Recently, I had the pleasure of speaking with a therapist in preparation for this article — Amanda Landry, LMHC, CAP, NCC, of Caring Therapists of Broward. [5] While speaking with Ms. Landry, I learned that her office sees over 2,000 sessions per month, and less than 10 percent of those sessions are with attorneys. When I asked what the common complaints were for seeking mental health help, Ms. Landry advised that attorneys commonly suffer from anxiety, substance abuse or addiction, and relationship problems. The same stressors that I, and my colleagues, experience are stressors that are all too common in our profession. Many attorneys that her practice had seen for their issues end up letting go of their self-care, whether it is physical exercise, poor dieting habits, mental and emotional suppression, etc.

When I asked why she thought there is still this stigma surrounding mental health issues and seeking help, Ms. Landry told me that she recently attended a forum where attorneys explained why they believe the stigma exists. I was surprised to learn that the feelings regarding mental health awareness are prevalent in our profession. I learned that attorneys are concerned about their public image and not being able to “deal” with their problems. Additionally, to seek out a judgeship, there is a topic of discussion regarding any mental health history. Naturally, attorneys who aspire to be a judge one day are afraid of having a “tainted record” regarding their mental health or substance abuse. This, in turn, leads to circling back to the root problem, being unable to freely express yourself to others for fear of being, forgive the pun, judged.

So here is what I learned: Stress is common, it is a part of life. Six years ago, if someone asked me to express feelings of frustration with work and life, I would say that I would just “deal with it.” However, I learned everyone responds to stress in different ways. It doesn’t make someone any stronger or weaker than the next person dealing with the same (or even different) stressors. There is not a one-size-fits-all solution to mental health issues. “Different strokes for different folks” is a saying that comes to mind.

We, as attorneys, have to find ways to break the stigma surrounding mental health and wellness and speak up for ourselves and others dealing with mental health issues. If you are depressed, say something! If you are experiencing anxiety, say something! If you are dealing with alcohol or substance abuse issues, say something! Finally, if you are dealing with thoughts of suicide, please, please, please say something. We are all human, and there is nothing wrong with us for experiencing these feelings. Again, we don’t need to play catch-up to any colleagues, or even to ourselves. We need to live life one day at a time at our own pace.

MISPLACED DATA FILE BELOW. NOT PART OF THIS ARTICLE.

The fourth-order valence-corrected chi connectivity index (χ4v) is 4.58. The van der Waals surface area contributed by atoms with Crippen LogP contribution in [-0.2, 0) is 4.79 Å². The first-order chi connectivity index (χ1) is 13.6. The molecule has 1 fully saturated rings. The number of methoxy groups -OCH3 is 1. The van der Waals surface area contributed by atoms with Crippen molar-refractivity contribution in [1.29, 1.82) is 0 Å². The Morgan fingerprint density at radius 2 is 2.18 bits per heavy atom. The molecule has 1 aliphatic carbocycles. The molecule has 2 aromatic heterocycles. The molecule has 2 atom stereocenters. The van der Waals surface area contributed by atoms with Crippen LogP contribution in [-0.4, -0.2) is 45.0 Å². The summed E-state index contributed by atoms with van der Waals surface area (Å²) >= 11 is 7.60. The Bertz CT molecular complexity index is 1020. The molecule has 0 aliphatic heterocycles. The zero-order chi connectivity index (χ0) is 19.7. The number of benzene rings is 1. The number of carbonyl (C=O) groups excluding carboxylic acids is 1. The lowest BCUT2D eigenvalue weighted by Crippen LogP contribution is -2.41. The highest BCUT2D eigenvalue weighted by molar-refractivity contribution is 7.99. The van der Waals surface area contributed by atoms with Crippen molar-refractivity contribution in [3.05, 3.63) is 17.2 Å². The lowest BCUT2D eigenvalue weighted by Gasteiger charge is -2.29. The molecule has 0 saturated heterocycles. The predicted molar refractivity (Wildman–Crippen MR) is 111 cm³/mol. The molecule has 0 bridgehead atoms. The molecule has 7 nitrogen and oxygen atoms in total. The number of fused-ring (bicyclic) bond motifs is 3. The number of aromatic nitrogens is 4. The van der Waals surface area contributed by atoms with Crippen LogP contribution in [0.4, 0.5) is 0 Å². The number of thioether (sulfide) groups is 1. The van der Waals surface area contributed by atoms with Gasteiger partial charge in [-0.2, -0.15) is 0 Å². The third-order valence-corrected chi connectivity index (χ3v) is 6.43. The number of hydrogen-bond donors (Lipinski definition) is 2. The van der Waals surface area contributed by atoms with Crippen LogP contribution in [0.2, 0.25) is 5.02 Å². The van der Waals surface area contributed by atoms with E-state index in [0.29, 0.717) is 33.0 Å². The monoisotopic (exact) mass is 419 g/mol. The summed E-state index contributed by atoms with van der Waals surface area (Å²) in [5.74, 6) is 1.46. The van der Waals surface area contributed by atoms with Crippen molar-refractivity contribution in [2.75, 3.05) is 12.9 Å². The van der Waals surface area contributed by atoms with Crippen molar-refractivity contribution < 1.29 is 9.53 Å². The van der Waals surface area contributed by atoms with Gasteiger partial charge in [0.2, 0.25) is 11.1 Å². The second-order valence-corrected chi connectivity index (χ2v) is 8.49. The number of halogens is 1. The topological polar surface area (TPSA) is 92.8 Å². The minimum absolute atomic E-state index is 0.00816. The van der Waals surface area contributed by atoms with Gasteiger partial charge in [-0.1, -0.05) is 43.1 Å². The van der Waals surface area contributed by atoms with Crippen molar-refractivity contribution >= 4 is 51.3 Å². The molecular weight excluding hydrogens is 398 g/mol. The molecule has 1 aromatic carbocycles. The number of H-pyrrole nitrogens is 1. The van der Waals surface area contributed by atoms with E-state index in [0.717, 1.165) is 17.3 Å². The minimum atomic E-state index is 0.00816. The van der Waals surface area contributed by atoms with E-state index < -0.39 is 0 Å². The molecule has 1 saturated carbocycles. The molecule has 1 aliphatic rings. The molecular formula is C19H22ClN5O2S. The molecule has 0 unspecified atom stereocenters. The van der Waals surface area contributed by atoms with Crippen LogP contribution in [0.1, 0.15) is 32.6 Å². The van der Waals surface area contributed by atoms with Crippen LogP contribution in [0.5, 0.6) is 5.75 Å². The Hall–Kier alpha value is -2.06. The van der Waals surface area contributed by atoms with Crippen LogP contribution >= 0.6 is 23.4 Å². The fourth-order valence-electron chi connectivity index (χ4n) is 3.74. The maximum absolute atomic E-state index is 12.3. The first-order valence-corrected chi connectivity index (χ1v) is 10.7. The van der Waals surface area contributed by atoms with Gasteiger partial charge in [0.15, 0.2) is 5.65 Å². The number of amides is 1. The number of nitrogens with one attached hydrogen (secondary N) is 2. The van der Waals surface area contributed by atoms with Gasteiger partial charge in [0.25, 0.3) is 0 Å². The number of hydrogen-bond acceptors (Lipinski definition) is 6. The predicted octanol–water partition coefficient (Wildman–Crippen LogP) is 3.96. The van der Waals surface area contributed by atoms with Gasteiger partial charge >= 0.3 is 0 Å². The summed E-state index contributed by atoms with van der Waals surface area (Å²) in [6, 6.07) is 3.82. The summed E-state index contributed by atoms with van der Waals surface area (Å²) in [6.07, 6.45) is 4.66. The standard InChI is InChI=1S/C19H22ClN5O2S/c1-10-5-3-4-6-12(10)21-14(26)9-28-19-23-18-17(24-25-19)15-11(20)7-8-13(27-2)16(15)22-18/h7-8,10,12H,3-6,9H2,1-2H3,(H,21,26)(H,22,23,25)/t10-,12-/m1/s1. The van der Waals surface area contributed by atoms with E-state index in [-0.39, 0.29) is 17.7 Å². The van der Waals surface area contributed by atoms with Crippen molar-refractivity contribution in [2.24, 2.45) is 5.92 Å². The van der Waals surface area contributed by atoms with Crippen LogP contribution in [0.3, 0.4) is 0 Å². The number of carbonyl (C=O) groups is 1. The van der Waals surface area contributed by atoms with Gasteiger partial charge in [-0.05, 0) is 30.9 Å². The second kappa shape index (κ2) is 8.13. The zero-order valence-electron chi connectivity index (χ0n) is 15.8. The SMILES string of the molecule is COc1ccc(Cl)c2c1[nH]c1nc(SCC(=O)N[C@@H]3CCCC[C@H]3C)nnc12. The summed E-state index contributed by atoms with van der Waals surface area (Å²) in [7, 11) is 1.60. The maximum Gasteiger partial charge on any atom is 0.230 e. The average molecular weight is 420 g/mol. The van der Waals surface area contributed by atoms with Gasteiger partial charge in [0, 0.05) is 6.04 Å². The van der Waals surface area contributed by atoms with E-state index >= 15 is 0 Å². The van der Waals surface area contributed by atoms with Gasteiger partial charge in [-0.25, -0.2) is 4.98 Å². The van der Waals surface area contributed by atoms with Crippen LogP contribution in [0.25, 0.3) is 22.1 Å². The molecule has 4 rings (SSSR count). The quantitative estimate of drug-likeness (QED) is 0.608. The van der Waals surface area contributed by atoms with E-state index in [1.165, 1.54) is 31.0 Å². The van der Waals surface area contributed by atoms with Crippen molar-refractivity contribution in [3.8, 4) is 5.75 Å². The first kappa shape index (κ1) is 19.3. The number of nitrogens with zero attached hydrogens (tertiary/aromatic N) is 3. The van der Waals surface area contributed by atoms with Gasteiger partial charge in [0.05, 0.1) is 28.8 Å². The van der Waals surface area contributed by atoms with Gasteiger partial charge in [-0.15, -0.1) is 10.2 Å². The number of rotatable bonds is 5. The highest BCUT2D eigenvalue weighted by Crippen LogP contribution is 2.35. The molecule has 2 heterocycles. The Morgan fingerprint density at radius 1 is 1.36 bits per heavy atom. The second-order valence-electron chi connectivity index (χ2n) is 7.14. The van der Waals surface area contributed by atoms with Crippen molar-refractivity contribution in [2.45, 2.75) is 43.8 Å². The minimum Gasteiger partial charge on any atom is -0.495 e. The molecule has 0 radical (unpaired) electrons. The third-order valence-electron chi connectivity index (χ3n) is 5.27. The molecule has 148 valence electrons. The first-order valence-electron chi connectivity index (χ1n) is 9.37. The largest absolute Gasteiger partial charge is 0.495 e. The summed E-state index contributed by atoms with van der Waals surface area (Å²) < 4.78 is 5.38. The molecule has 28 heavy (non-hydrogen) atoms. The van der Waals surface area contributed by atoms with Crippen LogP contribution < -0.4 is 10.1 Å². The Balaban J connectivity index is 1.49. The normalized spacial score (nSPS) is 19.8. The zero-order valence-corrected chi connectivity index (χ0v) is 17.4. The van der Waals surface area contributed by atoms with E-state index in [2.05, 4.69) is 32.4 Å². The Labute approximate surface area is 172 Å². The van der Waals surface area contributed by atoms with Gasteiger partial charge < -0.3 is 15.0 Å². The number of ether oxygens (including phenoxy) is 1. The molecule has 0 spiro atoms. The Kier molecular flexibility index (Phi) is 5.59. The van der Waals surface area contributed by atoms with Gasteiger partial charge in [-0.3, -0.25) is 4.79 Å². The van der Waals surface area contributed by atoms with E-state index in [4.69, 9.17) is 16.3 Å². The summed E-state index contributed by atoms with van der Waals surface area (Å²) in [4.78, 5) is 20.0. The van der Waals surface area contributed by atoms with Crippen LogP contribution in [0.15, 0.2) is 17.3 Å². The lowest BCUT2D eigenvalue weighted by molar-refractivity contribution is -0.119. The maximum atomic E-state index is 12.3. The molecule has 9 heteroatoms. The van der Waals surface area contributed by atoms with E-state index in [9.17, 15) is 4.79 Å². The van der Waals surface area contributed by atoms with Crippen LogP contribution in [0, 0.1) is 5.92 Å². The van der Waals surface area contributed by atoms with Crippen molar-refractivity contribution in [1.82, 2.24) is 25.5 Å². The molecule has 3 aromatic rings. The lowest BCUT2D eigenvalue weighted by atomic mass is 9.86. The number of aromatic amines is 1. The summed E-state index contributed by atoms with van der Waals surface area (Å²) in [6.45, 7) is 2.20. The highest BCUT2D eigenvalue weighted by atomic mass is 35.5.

If you are experiencing any of the above, reach out to a psychologist, mental health counselor, mental health and wellness coach, etc. The Florida Bar has hotlines available at our disposal for these referral services. If you are feeling overwhelmed by work, take a mental health day and run some errands that you can’t do over the weekend. If you have time, take the time to read a book or do some yoga or mindfulness meditation. If you need to exercise, take that 30-minute walk or run. If you don’t have the time for that, do some jumping jacks between the commercial break of your favorite show. Do and say something to be the best possible version of yourself you can be for your clients, for your firm, and most importantly: for yourself. I can definitely see this following quote coming from Peter Dinklage’s Tyrion Lannister: “A wise man once said, ‘You cannot pour from an empty cup.’” So be sure to make “your cup runneth over” with feelings absent of self-loathing and doubt. Love yourself, and above all, take the time to lie in a field and smell some freshly cut grass.

BRIAN M. ANDINO is a plaintiff’s personal injury attorney with the law offices of Gerson & Schwartz in Coral Gables, Florida. His areas of practice include representing victims harmed by the negligence of others in the fields of maritime and admiralty law, catastrophic injury, negligent security, and wrongful death. Prior to joining Gerson & Schwartz, Mr. Andino was an assistant state attorney for the Broward County State Attorney’s Office, where he prosecuted capital crimes on behalf of victims of sexual battery, child molestation, and other capital offenses. In his spare time, Mr. Andino enjoys running, meditation, volunteer work, and spending time with his family. They particularly enjoy the fall season when they can cheer on the University of Florida Gators and New York Football Giants.

Published in the Florida Justice Association May/June 2022 Journal. Learn more.